There is a specific language in the U.S. Supreme Court decision that may have contributed to the ongoing debate to overrule Roe v. Wade. The court held that Roe and members of her class together with Dr. Hallford had standing to sue and therefore presented justifiable controversies which lacked support leading the court to hold that, ‘the ninth amendment protects the fundamental rights of single women and married persons to choose whether to have children through the fourteenth amendment’ (Nowak, & Rotunda, 2004).
The main points of the U.S. Supreme Court’s opinion in both cases where based on the State criminal abortion laws, where it considered abortion as only acceptable on life-saving procedures where the mother’s live is in danger. In addition, the law should take into consideration the stage of the pregnancy and any other considerations but not only saving the mother’s life. since this would violate the fourteenth amendment. Therefore, the Due Process Clause protects the right to privacy which includes women rights to terminate pregnancy against state action, where the state cannot deny a woman the right but has potential interest in protecting the woman health as well as the human life at different pregnancy levels.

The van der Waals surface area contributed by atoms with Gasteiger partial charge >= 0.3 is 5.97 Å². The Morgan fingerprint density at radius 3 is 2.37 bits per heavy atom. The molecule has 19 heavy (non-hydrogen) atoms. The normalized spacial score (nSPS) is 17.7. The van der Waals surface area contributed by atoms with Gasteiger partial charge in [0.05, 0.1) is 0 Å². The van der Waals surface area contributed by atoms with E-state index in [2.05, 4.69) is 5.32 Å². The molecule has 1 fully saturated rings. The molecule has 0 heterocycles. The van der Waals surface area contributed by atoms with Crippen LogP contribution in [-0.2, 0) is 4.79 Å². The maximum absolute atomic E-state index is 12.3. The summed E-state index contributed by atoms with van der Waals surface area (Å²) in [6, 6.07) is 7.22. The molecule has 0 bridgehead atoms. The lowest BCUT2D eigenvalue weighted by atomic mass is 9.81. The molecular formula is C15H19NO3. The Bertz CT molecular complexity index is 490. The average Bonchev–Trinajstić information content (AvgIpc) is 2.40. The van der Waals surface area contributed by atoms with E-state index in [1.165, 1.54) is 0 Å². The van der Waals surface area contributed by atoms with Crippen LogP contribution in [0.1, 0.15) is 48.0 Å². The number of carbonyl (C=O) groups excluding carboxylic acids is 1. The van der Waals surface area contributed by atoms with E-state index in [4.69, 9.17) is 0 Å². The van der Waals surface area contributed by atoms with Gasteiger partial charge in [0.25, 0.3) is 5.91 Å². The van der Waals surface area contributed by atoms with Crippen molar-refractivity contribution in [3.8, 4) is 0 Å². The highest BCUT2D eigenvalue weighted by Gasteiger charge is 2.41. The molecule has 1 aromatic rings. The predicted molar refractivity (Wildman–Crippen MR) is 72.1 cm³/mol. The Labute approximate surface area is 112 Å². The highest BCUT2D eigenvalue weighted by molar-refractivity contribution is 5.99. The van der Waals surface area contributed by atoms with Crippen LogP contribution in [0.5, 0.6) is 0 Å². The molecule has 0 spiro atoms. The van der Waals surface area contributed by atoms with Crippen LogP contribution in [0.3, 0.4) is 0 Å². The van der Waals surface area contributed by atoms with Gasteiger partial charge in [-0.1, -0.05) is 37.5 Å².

Powers enumerated in the U.S. Constitution for each branch of government have shifted over the years as a result of decisions made by the U.S. Supreme Court (Tushnet, 2005). The Judicial branch of the government interprets the law and also settles disputes among states. There is a federal judiciary which was drafted in Article 3 of the Constitution and it serves to check power of the legislative and executive while also settling disputes among states (Keck, 2004). Judicial review is therefore the most important power of the Judiciary (Noonan, 2002) and was created in 1803 by Supreme Court Decision during Marbury verses Madison case.
Keck, T. R. (2004). The Most Activist Court in History: The Road to Modern Judicial Conservatism. Chicago: University of Chicago Press.
Noonan, J. T. (2002). Narrowing the Nation’s Power: The Supreme Court Sides with the States. Berkeley: University of California Press.
Nowak, J. E & Rotunda, R. (2004). Constitutional Law. (7th ed). West Group, Good Starting Point in Print
Planned Parenthood of Southeastern Pennsylvania v. Casey, 505 U.S. 833(1992) Nos. 91-744, 91-902. Argued: April 22, 1992 Decided: June 29, 1992
Roe v. Wade, 410 U.S. 113(1973) No. 70-18. Argued December 13, 1971 Reargued October 11, 1972 Decided January 22, 1973
Tushnet, M. (2005). A Court Divided: The Rehnquist Court and the Future of Constitutional Law. New York: W.W.Norton Co.
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